Historians change their views of presidents over time, often because of the country’s changing views on race and moral leadership.
Known as the military leader who saved America, Ulysses S. Grant left a legacy of fighting for the rights of enslaved people during and after the Civil War.
Virtue signaling is designed to communicate specifically to one partisan tribe and to affirm its moral superiority. A scholar of ethics and politics explains why that is unwelcome in a divided US.
Known as Juneteenth in Texas, Emancipation Days symbolized America’s attempt to free the enslaved across the nation. But those days were unable to prevent new forms of economic slavery.
The Civil War – the second-most-deadly event in US history, just behind COVID-19 –contributed to lasting changes in how Americans care for the dead.
A political philosopher argues that while all American presidents may lie, those who appear to lie for the public good are often celebrated.
With a few notable exceptions, public monuments across the United States are overwhelmingly white and male. A movement is slowly growing to tell a more inclusive history of the American experience.
MLK’s vision for nonviolence included abolishing what he called triple evils – racism, poverty and militarism.
To the famous composer, the gun serves not as a tool of self-defense, but as an instrument of self-expression and self-realization.
The pandemic changed people’s dining-out experience, with takeout becoming more common. But since dining out became fashionable in the 18th century, how and where people go to eat has been evolving.
Former enslaved persons never got ‘forty acres and a mule,’ and their descendants have been denied reparations for the legacy of slavery. Will Joe Biden be the president to change that?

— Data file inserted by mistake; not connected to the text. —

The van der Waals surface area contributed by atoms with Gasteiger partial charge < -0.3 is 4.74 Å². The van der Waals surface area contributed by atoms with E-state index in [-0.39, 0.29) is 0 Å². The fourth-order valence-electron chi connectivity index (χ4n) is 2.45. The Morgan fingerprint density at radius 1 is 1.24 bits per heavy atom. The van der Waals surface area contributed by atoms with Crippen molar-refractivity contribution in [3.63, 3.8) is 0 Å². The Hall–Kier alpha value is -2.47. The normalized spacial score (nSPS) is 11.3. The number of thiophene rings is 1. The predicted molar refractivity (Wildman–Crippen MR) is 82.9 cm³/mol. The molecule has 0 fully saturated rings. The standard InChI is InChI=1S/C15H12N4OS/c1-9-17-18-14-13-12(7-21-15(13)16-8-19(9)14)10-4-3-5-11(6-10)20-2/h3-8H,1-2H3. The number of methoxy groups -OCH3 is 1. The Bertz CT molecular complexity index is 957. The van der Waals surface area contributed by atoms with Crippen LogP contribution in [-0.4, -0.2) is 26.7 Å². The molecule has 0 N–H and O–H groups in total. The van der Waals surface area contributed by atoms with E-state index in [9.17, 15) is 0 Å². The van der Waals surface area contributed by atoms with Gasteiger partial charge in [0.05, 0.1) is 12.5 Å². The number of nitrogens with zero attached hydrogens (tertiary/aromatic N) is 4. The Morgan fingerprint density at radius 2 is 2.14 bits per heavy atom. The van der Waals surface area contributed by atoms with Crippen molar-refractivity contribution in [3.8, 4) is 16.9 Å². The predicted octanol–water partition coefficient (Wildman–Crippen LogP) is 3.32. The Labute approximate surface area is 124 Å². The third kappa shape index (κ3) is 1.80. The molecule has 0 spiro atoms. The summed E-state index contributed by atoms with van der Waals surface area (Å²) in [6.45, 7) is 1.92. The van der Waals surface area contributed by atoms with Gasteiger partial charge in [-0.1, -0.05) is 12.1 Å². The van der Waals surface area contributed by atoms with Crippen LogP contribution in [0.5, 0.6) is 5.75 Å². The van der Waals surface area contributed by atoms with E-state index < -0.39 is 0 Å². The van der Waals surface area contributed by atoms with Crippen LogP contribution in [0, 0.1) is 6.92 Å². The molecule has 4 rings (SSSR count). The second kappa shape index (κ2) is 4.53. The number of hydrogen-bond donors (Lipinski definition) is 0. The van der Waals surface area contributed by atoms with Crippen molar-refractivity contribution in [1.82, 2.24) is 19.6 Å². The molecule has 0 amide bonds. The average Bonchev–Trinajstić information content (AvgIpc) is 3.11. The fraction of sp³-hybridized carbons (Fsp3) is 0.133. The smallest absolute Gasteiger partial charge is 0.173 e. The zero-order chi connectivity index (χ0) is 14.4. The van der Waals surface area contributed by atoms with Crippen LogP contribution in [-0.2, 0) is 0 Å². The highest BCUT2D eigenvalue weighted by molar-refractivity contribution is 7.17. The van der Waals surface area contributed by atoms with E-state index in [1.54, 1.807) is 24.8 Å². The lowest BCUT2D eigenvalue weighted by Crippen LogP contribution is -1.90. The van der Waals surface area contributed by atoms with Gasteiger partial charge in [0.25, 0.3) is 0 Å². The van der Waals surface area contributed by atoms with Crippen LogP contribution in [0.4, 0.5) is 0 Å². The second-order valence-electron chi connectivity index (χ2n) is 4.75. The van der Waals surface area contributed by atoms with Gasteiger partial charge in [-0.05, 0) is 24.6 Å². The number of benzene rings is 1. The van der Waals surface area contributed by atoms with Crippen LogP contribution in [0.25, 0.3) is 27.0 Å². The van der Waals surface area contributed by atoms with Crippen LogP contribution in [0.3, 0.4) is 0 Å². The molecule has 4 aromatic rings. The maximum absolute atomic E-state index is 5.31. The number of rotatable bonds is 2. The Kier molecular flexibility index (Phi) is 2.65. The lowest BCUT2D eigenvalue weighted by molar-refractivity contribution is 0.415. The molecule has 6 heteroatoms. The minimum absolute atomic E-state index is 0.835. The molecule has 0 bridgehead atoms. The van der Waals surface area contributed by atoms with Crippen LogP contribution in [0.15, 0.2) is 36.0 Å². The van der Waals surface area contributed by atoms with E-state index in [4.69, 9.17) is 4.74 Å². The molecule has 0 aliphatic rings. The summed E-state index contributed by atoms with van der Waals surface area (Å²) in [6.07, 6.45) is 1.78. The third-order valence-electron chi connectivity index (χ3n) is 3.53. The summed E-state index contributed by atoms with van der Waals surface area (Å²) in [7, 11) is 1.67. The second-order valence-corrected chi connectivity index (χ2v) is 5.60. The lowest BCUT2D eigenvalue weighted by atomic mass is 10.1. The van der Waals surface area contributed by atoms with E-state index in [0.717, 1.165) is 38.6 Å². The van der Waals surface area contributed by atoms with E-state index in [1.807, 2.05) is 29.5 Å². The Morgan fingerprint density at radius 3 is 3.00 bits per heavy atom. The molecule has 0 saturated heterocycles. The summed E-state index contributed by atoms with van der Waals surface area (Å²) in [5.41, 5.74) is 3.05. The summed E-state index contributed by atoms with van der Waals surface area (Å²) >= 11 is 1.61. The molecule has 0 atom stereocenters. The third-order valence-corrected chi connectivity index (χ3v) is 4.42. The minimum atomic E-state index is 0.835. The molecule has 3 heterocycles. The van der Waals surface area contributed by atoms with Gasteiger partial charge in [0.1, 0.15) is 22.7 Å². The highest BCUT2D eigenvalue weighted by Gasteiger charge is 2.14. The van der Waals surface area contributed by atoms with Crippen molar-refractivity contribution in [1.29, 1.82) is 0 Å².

History is full of examples of nations paying out to compensate for slavery. But the money never went to those who suffered under the system, only those who profited.
President Lincoln was a statesman. John Brown was a radical. That’s the traditional view of how each one fought slavery, but it fails to capture the full measure of their devotion.
Much as the South rejected President Lincoln’s election with a massive armed uprising, could President Trump’s many supporters rise up and overthrow a Biden-led government?
On Nov. 7, when President-elect Joe Biden urged in his address that we “give each other a chance,” his words summoned Abraham Lincoln’s second inaugural address of 1865.
Every election triggers distress for some people. Here are some ways to possibly cope.
The U.S. presidential election is again serving as a symptom and a symbol of a troubled society. Whatever the outcome, history suggests anything but a quick resolution to deeply rooted problems.
Some presidents have lied for honorable reasons, while for others the lies have been simply self-serving.
Lincoln’s chances of reelection in 1864 were dim. He was presiding over a bloody civil war, and the public was losing confidence in him. But he steadfastly rejected pleas to postpone the election.
Political conventions used to pick presidential nominees in private. Now the public picks the nominee and then the party has a big party at the convention, writes a scholar of US elections.